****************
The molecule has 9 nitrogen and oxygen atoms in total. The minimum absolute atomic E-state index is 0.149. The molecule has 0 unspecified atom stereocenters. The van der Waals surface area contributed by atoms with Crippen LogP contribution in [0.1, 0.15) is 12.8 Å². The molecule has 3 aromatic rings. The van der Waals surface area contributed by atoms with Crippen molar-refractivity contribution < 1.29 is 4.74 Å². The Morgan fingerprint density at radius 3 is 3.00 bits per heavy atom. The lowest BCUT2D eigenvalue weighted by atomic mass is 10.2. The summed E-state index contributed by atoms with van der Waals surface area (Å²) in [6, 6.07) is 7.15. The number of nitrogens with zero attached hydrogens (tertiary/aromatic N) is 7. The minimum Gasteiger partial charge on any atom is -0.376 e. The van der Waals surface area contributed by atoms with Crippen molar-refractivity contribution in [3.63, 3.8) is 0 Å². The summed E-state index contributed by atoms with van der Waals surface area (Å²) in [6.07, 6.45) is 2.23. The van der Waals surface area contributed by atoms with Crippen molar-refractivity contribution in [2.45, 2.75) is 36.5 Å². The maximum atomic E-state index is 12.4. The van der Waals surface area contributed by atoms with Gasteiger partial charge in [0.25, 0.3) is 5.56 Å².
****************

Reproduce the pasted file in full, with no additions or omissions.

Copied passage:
The molecule has 9 nitrogen and oxygen atoms in total. The minimum absolute atomic E-state index is 0.149. The molecule has 0 unspecified atom stereocenters. The van der Waals surface area contributed by atoms with Crippen LogP contribution in [0.1, 0.15) is 12.8 Å². The molecule has 3 aromatic rings. The van der Waals surface area contributed by atoms with Crippen molar-refractivity contribution < 1.29 is 4.74 Å². The Morgan fingerprint density at radius 3 is 3.00 bits per heavy atom. The lowest BCUT2D eigenvalue weighted by atomic mass is 10.2. The summed E-state index contributed by atoms with van der Waals surface area (Å²) in [6, 6.07) is 7.15. The number of nitrogens with zero attached hydrogens (tertiary/aromatic N) is 7. The minimum Gasteiger partial charge on any atom is -0.376 e. The van der Waals surface area contributed by atoms with Crippen molar-refractivity contribution in [3.63, 3.8) is 0 Å². The summed E-state index contributed by atoms with van der Waals surface area (Å²) in [6.07, 6.45) is 2.23. The van der Waals surface area contributed by atoms with Crippen molar-refractivity contribution in [2.45, 2.75) is 36.5 Å². The maximum atomic E-state index is 12.4. The van der Waals surface area contributed by atoms with Gasteiger partial charge in [0.25, 0.3) is 5.56 Å².